Jan 6, 1975: Led Zeppelin Fans Trash Boston Garden

Share This:

75_2-4-Boston_ticketsOn the evening of January 6, 1975, a few thousand rock fans were lined up outside the venerable Boston Garden, awaiting the sale of tickets at 10 a.m. the following morning to an upcoming Led Zeppelin show. “For years and years, we had people line up overnight to wait for tickets,” recalls Steven Rosenblatt, the ticket-office manager at Boston Garden on that winter night, “but we never had anything like this.”

The band was about to release their much-anticipated new studio album, Physical Graffiti, which was due Feb. 24. It had been nearly two years since their previous studio album, 1973’s Houses of the Holy.

Since the night was bitter cold, Rosenblatt allowed the awaiting ticket purchasers into the hall’s lobby to stay warm as they waited. But that wasn’t good enough for some of the crowd who then broke into the concert hall itself. Rosenblatt decided to put tickets on sale at 2:30 a.m. to help disperse the crowd.

Nonetheless, some inside the hall broke into the beer concession stands and set fire to the bleacher seats. Riot police were called in. By 6 a.m. all the tickets had been sold and order had been restored. But some $20,000 to $50,000 worth of damage had been done to the venue.

Boston Mayor Kevin H. White was unhappy with the situation. A few days later he canceled the Feb. 4 Led Zeppelin concert altogether and banned the classic rock band from playing the city for five years.

Watch them perform “Communication Breakdown” at London’s Earl’s Court on May 25 that same year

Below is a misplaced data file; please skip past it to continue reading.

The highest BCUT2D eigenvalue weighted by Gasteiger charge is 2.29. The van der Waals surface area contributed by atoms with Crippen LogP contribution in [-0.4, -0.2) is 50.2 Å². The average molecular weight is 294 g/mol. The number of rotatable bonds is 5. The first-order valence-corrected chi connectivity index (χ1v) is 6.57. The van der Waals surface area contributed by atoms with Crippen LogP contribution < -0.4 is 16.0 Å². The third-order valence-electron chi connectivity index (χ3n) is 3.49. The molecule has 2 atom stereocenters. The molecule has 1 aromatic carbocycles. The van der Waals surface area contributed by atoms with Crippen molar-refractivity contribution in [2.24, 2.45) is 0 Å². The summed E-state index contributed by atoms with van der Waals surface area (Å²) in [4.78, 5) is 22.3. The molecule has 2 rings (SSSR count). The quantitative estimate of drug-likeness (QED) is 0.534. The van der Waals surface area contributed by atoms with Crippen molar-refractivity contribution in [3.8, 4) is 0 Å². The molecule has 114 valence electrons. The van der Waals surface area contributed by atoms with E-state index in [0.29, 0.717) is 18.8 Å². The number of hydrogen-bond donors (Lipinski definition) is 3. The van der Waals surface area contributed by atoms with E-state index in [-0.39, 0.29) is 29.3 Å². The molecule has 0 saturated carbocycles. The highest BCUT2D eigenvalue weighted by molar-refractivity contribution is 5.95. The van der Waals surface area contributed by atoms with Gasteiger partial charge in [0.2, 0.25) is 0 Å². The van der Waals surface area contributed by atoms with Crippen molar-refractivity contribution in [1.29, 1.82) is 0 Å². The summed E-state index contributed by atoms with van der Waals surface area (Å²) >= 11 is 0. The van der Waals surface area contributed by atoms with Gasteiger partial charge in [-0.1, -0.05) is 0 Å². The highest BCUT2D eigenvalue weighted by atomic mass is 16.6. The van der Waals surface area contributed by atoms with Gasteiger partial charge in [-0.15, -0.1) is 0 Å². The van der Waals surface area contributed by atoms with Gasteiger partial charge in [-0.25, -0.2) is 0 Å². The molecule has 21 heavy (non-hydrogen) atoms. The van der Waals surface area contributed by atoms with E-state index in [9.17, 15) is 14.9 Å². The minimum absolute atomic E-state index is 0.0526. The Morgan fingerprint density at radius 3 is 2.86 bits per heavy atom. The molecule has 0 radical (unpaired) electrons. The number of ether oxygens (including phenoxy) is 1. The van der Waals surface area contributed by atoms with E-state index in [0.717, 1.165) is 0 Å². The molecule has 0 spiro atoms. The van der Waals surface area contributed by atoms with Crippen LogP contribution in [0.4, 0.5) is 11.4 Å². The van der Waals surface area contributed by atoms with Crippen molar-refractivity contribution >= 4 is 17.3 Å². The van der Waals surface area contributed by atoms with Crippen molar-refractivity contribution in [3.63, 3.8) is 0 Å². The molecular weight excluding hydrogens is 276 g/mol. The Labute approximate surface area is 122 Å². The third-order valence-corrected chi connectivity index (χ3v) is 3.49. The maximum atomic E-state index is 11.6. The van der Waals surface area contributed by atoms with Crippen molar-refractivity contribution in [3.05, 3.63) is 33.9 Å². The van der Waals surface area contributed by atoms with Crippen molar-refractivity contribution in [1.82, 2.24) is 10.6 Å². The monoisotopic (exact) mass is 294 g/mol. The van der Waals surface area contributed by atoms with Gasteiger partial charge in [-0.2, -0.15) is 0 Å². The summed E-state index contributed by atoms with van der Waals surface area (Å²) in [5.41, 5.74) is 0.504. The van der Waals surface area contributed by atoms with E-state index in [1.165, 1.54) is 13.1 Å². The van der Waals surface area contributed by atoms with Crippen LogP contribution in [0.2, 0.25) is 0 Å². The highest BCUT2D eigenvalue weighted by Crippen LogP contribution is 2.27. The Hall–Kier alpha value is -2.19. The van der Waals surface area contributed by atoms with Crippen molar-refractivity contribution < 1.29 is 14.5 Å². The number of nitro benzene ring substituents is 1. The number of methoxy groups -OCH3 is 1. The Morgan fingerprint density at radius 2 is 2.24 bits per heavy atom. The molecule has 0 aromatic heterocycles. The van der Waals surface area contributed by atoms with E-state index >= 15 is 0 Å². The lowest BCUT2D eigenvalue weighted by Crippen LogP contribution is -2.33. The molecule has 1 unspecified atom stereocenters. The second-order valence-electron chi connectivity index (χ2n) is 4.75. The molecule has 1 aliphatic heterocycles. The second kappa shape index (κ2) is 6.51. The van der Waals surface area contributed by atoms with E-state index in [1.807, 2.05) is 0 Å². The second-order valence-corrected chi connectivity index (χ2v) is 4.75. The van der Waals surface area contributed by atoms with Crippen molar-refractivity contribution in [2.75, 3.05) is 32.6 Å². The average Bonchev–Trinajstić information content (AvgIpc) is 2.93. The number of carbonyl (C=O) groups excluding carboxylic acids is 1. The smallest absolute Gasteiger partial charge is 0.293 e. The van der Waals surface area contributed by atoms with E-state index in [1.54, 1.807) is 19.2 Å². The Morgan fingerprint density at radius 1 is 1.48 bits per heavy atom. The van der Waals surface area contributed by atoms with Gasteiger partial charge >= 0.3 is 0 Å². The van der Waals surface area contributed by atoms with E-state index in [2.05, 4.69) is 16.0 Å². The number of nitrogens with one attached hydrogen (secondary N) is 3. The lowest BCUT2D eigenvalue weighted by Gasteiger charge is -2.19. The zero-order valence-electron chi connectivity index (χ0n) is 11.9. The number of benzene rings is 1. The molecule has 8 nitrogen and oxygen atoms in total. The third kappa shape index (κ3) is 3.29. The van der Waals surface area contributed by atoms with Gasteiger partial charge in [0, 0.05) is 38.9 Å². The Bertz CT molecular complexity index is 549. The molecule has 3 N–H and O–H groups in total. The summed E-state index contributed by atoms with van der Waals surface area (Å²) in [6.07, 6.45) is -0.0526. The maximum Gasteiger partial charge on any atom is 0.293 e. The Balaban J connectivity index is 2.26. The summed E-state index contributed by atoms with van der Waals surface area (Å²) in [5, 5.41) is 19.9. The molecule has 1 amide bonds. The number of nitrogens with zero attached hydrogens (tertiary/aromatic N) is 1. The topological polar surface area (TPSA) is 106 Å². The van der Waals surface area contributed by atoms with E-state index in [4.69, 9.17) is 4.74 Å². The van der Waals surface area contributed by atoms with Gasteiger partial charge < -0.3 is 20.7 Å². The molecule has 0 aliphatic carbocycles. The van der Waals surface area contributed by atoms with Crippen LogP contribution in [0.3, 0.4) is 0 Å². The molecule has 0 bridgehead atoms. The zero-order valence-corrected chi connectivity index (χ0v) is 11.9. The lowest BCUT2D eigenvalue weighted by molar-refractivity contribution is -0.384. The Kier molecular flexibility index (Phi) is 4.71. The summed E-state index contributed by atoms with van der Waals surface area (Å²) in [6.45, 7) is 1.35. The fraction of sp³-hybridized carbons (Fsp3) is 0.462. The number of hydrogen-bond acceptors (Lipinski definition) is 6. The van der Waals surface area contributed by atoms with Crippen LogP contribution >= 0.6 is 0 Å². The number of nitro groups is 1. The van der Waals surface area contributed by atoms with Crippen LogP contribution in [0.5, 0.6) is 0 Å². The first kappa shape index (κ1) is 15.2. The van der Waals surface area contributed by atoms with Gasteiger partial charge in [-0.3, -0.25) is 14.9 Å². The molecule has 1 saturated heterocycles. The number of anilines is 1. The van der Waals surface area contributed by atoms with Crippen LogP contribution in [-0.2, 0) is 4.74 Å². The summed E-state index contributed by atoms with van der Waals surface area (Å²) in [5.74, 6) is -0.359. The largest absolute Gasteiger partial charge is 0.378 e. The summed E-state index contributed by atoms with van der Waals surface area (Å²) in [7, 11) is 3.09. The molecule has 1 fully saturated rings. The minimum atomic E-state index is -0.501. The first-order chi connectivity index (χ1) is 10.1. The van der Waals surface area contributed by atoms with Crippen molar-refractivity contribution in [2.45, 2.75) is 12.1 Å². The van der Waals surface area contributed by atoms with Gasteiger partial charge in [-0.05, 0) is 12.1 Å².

Related: Our inside story of how the band broke through with “Whole Lotta Love”

  • Sign up for the Best Classic Bands Newsletter

Best Classic Bands Staff
Share This:

1 Comment so far

Jump into a conversation
  1. Barry
    #1 Barry 7 January, 2022, 07:43

    That’s a completely whitewashed version of what happened according to people I knew who were there. The line outside the old Garden started forming earlier than usual because people knew the concert would sell out quickly. The temperature dropped into the teens and caught many people unprepared. There were no cell phones back then and no one could call for help without losing their place in line. The doors were not opened early despite desperately cold people pounding on them and pleading to be let inside. When the doors finally opened, many people, finally seeing a way to get warm, rushed inside. The ticket line, which had been orderly for so long, quickly became chaos and resentful people trashed the place, setting fires in the arena to get warm rather than to do damage. It was a combination of extreme circumstances (ticket buyers having endured a long wait and being rightfully afraid of hypothermia and frostbite) and an arena management staff incapable of improvising and adapting to a terrible situation that not only became painfully obvious, but could have been predicted ahead of time by anyone with a bit of intelligent thought.

    Reply this comment

Your data will be safe!Your e-mail address will not be published. Also other data will not be shared with third person.

This site uses Akismet to reduce spam. Learn how your comment data is processed.